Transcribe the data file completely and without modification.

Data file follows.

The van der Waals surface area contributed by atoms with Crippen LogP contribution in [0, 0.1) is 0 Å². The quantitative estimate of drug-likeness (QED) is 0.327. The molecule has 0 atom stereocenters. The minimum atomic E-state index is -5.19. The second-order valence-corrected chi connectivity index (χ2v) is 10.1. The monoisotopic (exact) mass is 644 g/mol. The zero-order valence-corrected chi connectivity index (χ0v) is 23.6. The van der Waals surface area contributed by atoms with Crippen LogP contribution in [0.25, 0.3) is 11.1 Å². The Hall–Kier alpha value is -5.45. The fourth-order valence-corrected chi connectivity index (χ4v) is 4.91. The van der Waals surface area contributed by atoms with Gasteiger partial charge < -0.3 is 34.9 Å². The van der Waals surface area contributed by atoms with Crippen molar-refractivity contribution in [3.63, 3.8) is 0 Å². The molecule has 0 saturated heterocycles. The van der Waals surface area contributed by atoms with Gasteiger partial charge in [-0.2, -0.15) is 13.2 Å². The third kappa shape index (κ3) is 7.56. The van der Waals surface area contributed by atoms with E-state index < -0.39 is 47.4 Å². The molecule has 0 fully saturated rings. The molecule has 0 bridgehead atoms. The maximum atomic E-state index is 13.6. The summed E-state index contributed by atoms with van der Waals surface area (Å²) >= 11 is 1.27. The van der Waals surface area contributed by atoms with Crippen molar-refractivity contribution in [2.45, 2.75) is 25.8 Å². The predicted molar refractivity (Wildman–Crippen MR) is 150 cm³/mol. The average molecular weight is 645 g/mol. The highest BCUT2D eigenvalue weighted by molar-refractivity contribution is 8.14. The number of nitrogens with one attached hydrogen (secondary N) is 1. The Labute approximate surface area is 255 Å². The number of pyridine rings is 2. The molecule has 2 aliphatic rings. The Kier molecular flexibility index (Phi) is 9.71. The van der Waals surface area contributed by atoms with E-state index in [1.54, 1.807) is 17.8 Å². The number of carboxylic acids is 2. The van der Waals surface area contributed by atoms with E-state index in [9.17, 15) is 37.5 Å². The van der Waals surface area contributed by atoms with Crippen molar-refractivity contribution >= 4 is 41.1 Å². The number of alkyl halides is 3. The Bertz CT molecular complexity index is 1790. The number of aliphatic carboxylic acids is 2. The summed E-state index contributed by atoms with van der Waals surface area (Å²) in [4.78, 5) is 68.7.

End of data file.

The van der Waals surface area contributed by atoms with Crippen LogP contribution in [0, 0.1) is 0 Å². The quantitative estimate of drug-likeness (QED) is 0.327. The molecule has 0 atom stereocenters. The minimum atomic E-state index is -5.19. The second-order valence-corrected chi connectivity index (χ2v) is 10.1. The monoisotopic (exact) mass is 644 g/mol. The zero-order valence-corrected chi connectivity index (χ0v) is 23.6. The van der Waals surface area contributed by atoms with Crippen LogP contribution in [0.25, 0.3) is 11.1 Å². The Hall–Kier alpha value is -5.45. The fourth-order valence-corrected chi connectivity index (χ4v) is 4.91. The van der Waals surface area contributed by atoms with Gasteiger partial charge < -0.3 is 34.9 Å². The van der Waals surface area contributed by atoms with Crippen molar-refractivity contribution in [3.63, 3.8) is 0 Å². The molecule has 0 saturated heterocycles. The van der Waals surface area contributed by atoms with Gasteiger partial charge in [-0.2, -0.15) is 13.2 Å². The third kappa shape index (κ3) is 7.56. The van der Waals surface area contributed by atoms with E-state index < -0.39 is 47.4 Å². The molecule has 0 fully saturated rings. The molecule has 0 bridgehead atoms. The maximum atomic E-state index is 13.6. The summed E-state index contributed by atoms with van der Waals surface area (Å²) >= 11 is 1.27. The van der Waals surface area contributed by atoms with Crippen molar-refractivity contribution in [2.45, 2.75) is 25.8 Å². The predicted molar refractivity (Wildman–Crippen MR) is 150 cm³/mol. The average molecular weight is 645 g/mol. The highest BCUT2D eigenvalue weighted by molar-refractivity contribution is 8.14. The number of nitrogens with one attached hydrogen (secondary N) is 1. The Labute approximate surface area is 255 Å². The number of pyridine rings is 2. The molecule has 2 aliphatic rings. The Kier molecular flexibility index (Phi) is 9.71. The van der Waals surface area contributed by atoms with E-state index in [1.54, 1.807) is 17.8 Å². The number of carboxylic acids is 2. The van der Waals surface area contributed by atoms with E-state index in [9.17, 15) is 37.5 Å². The van der Waals surface area contributed by atoms with Crippen molar-refractivity contribution >= 4 is 41.1 Å². The number of alkyl halides is 3. The Bertz CT molecular complexity index is 1790. The number of aliphatic carboxylic acids is 2. The summed E-state index contributed by atoms with van der Waals surface area (Å²) in [4.78, 5) is 68.7.